Reverse engineering already sounds like black magic, when in reality it simply entails lots of practice and strong foundations in computer science concepts. Think of it like learning a new language. First, you must know the building blocks to a sentence, and then keep practicing until you can speak fluently. Reverse engineering works the same way. Malware analysts and researchers use reverse engineering as a tool to understand the behavior of the malware sample in order to detect, prevent, or get rid of it.
March 23, 2017
Protecting Against Shamoon 2 and Stonedrill: In the Crossfire of Geopolitics and Wiper Malware
At the end of January, Saudi Arabia’s telecom authority issued an alert warning about Shamoon 2, a wiper malware that hit several organizations, including three government agencies and four private sector companies.
March 06, 2017
Dropping AtomBombs: Detecting DridexV4 in the Wild
Banking trojans have been around for years, but gained greater visibility in 2015 and into 2016 as they moved from targeting European banks to American banks. We previously discussed the Odinaff banking trojan, which was responsible for the SWIFT attacks, and the theft of close to $1 billion.
You’ve used them for directions, to order pizza, to ask about the weather. You’ve called them by their names Siri, Alexa, Cortana... You speak to them like you know them, like they can understand you. Why? Because they usually can. Intelligent assistants are on the rise and increasingly supporting our lives. In large part, this is driven by the user’s desire for ever more efficient querying and frictionless action. Instead of muddling through bloated interfaces, simply speaking or typing your queries or commands through a bot is often easier, faster, and seamless.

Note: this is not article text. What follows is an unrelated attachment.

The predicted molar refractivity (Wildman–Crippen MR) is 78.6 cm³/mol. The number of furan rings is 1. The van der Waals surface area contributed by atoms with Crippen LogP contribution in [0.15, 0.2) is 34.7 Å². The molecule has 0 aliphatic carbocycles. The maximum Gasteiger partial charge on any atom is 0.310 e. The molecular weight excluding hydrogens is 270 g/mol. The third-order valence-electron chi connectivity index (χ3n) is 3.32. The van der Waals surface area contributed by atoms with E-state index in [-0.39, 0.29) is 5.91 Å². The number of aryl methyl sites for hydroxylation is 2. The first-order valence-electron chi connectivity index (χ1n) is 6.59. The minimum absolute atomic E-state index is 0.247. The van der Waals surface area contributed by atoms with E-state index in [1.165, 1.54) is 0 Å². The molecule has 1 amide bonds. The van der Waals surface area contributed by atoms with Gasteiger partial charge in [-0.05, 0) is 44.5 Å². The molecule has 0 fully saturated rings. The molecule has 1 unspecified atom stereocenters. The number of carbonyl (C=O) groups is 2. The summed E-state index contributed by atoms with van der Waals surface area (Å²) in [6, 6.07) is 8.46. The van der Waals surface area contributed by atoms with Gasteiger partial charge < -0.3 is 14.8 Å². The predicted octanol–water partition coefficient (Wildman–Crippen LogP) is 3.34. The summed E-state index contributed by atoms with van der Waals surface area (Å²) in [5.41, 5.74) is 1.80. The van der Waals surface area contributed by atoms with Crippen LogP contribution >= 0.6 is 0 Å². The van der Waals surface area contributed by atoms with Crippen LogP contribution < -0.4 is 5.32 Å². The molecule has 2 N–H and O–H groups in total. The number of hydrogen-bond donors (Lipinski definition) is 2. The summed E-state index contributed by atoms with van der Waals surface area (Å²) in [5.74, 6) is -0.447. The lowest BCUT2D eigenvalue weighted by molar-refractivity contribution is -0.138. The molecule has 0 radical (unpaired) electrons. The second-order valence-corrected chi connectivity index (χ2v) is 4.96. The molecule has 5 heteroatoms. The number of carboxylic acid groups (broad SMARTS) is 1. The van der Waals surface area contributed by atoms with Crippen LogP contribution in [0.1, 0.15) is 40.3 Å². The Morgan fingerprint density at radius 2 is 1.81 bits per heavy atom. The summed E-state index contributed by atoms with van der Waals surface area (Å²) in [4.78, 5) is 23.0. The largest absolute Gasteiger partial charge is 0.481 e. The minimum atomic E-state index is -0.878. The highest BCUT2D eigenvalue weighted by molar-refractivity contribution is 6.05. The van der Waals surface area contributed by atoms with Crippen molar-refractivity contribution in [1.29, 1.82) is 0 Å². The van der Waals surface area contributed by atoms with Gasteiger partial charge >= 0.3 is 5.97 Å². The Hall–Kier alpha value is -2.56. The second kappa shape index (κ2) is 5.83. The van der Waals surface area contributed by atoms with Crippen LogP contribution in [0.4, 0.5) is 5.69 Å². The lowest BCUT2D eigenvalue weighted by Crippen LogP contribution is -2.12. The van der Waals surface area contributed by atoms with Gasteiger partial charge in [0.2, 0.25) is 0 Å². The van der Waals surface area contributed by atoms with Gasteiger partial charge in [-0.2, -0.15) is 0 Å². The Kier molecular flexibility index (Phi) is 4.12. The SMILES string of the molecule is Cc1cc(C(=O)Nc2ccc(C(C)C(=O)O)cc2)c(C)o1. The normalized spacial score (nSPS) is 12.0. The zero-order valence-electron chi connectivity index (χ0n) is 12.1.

January 17, 2017
Dude! Where's my Ransomware?: A Flare-On Challenge
There are many tricks to the tradecraft when analyzing unknown binaries, and it requires constant honing of skills to stay on top of the latest malware and campaigns. Solving reverse-engineering challenges is one way to keep your skills sharp. In our previous post, we discussed some tips from the Flare-On Challenge.
On December 29, 2016, the United States Department of Homeland Security (DHS) and Federal Bureau of Investigation (FBI) released a joint analysis report (JAR) detailing, in their words, “tools and infrastructure used by the Russian civilian and military intelligence Services (RIS) to compromise and exploit networks and endpoints associated with the U.S. election, as well as a range of U.S. Government, political, and private sector entities”.
Long Short-Term Memory networks - a form of deep learning - are a basic yet powerful approach for detecting domain generation algorithms. We introduce this machine learning approach and how we implement it to detect DGAs at scale.
November 09, 2016
0 to 31337 Real Quick: Lessons Learned by Reversing the FLARE-On Challenge